2. Those who are incredulous laugh at this parable, which seems to them to be childishly ingenuous, because they are unable to understand that there could be so many difficulties in going to participate in a feast and, even more so, that the guests would resist the invitation to such a point as to massacre those who had been sent to them by the master of the house. "Parables," say the incredulous, "beyond doubt are figurative, but nevertheless it is not necessary to ultra-pass the limits of plausibility."
The same may be said about allegories or ingenious fables if their respective outer coverings are not removed so as to find their hidden meaning. Jesus composed His allegories from the most common of everyday occurances and customs and then adapted these to the characters of the people to whom He talked. The vast majority of these allegories had as their objective the penetration into the minds of the masses of the idea of a spiritual life. Many appear to be unintelligible merely because those who listen do not look at them from this point of view.
In this parable, Jesus compares the Kingdom of Heaven, where everything is happiness and good fortune, to a feast. When referring to the first guests to be invited He alludes to the Hebrews, who were the earliest peoples to be called by God to know His law. Those sent by the king are the prophets who came to advise them to follow the road of true happiness. However, their words were hardly listened to and their warnings were disregarded; many were massacred, like those in the parable. The guests who declined the invitation with excuses of having to look after their pastures and their businesses symbolize those worldly people who, being absorbed in terrestrial matters, remain indifferent to the things of Heaven.
It was common belief amongst the Jews of those times that their nation had to achieve supremacy above all others. In effect, didn't God promise Abraham that his posterity would cover the face of the Earth? But as always, they paid attention only to form and not substance, believing it meant actual material domination.
Before the coming of Christ all peoples, with the exception of the Jews, were idol worshippers and polytheistics. If a few people, superior to the vast masses, conceived the idea of a unique God, that idea remained only as a personal belief. Nowhere was it received as a fundamental idea, except perhaps by a few initiates who hid their knowledge under a veil of mystery, impenetrable to the masses. The Hebrews were the first to publicly practise monotheism and it was to them that God transmitted His Law, firstly through Moses and later through Jesus. From this tiny focal point the light, which was destined to spread throughout the whole world, went forth to triumph over paganism and to give Abraham a spiritual posterity "as numerous as the stars that fill the skies." Nevertheless, having completely abandoned idol worship, the Jews scorned the moral law and persisted in the practise of an external cult which was easier. Evil came to a head and the nation was destroyed, enslaved and divided into sects; incredulity reached even the sanctuary. It was at this point that Jesus appeared, having been sent to call them to keep the Law and to open up new horizons of a future life. Having been the first to be invited to the great banquet of universal faith, they rejected the words of the Celestial Messiah and sacrificed Him. In this manner they lost the rewards which should have been reaped from their own initiatives.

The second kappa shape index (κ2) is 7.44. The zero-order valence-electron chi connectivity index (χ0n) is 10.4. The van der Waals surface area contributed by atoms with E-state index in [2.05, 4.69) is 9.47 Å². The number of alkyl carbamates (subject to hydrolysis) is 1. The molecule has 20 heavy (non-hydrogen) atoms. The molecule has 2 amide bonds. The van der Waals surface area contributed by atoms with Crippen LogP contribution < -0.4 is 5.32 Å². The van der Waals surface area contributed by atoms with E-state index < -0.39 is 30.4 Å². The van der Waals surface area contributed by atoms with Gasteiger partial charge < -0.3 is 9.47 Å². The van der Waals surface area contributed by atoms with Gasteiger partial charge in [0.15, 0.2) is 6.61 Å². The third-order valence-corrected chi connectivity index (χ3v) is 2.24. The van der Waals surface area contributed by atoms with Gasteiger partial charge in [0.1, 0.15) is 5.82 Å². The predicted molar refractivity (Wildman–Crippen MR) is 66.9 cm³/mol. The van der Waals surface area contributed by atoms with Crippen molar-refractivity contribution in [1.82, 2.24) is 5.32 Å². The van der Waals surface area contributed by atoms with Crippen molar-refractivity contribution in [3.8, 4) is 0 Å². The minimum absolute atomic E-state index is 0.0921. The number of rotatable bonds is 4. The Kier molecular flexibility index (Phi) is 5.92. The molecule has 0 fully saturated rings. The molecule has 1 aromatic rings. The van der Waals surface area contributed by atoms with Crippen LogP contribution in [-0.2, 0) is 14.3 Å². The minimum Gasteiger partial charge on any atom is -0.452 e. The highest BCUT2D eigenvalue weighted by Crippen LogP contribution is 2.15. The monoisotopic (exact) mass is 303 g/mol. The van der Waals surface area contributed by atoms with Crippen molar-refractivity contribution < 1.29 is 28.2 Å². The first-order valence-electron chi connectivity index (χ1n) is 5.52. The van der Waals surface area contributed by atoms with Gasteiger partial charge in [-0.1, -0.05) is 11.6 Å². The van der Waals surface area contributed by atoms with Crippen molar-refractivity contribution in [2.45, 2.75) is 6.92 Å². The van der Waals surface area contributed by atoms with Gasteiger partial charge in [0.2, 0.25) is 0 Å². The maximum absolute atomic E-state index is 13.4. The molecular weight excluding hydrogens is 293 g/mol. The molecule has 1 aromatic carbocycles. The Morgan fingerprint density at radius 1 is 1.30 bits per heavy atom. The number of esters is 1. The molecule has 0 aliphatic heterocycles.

Nevertheless, it would be unjust to accuse the entire population for this state of affairs. The main responsibility rests with the Pharisees and Saducees who sacrificed the nation through the pride and fanaticism of some, and the incredulity of others. Therefore it is these, above all others, whom Jesus identified among those guests who refused to appear at the wedding feast. He then added that on seeing their refusal, the master of the house told his servants to go out into the highways and gather all those they could find, good and bad. Jesus was saying in this manner that the Word would be preached to all the other peoples, pagans and idol worshippers, and that these on accepting it would be admitted to the feast in place of the initial guests.
But it is not enough to be invited; it is not enough to say you are a Christian; nor to sit at the table in order to take part in the celestial banquet; before all else it is essential, as an express condition, to be clothed in the nuptial tunic, that is to say to be pure of heart and to comply with the spirit of the law. But although all the law is contained in the words: without charity there is no salvation, amongst all those who hear the divine Word there are so few who keep it and make good use of it! So few become worthy to enter into the Kingdom of Heaven! This is why Jesus said: “There will be many who are called, however, few will be chosen.”